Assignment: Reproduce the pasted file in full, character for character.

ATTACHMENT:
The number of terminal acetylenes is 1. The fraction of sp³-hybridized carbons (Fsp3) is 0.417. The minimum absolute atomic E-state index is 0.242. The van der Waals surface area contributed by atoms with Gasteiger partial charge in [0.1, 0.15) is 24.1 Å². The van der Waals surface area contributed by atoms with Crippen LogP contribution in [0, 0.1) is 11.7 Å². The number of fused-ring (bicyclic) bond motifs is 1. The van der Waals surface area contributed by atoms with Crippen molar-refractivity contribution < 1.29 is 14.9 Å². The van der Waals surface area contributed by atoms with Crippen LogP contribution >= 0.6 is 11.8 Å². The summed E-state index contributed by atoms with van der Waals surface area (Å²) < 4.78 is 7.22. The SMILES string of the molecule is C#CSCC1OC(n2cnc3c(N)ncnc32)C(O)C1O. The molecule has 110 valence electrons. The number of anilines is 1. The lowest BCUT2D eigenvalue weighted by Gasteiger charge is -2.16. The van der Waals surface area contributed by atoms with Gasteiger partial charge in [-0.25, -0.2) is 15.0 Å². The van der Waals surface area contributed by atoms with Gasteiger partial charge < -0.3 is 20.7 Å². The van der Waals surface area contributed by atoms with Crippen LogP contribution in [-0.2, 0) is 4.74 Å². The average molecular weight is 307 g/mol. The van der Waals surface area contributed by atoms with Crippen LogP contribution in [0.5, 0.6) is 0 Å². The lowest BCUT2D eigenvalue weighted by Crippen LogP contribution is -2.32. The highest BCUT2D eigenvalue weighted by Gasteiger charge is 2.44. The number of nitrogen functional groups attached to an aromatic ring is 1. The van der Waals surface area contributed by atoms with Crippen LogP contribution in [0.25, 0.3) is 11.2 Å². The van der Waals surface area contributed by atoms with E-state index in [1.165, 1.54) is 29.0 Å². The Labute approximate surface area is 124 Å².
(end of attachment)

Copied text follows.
The number of terminal acetylenes is 1. The fraction of sp³-hybridized carbons (Fsp3) is 0.417. The minimum absolute atomic E-state index is 0.242. The van der Waals surface area contributed by atoms with Gasteiger partial charge in [0.1, 0.15) is 24.1 Å². The van der Waals surface area contributed by atoms with Crippen LogP contribution in [0, 0.1) is 11.7 Å². The number of fused-ring (bicyclic) bond motifs is 1. The van der Waals surface area contributed by atoms with Crippen molar-refractivity contribution < 1.29 is 14.9 Å². The van der Waals surface area contributed by atoms with Crippen LogP contribution >= 0.6 is 11.8 Å². The summed E-state index contributed by atoms with van der Waals surface area (Å²) < 4.78 is 7.22. The SMILES string of the molecule is C#CSCC1OC(n2cnc3c(N)ncnc32)C(O)C1O. The molecule has 110 valence electrons. The number of anilines is 1. The lowest BCUT2D eigenvalue weighted by Gasteiger charge is -2.16. The van der Waals surface area contributed by atoms with Gasteiger partial charge in [-0.25, -0.2) is 15.0 Å². The van der Waals surface area contributed by atoms with Gasteiger partial charge < -0.3 is 20.7 Å². The van der Waals surface area contributed by atoms with Crippen LogP contribution in [-0.2, 0) is 4.74 Å². The average molecular weight is 307 g/mol. The van der Waals surface area contributed by atoms with Crippen LogP contribution in [0.5, 0.6) is 0 Å². The lowest BCUT2D eigenvalue weighted by Crippen LogP contribution is -2.32. The highest BCUT2D eigenvalue weighted by Gasteiger charge is 2.44. The number of nitrogen functional groups attached to an aromatic ring is 1. The van der Waals surface area contributed by atoms with Crippen LogP contribution in [0.25, 0.3) is 11.2 Å². The van der Waals surface area contributed by atoms with E-state index in [1.165, 1.54) is 29.0 Å². The Labute approximate surface area is 124 Å².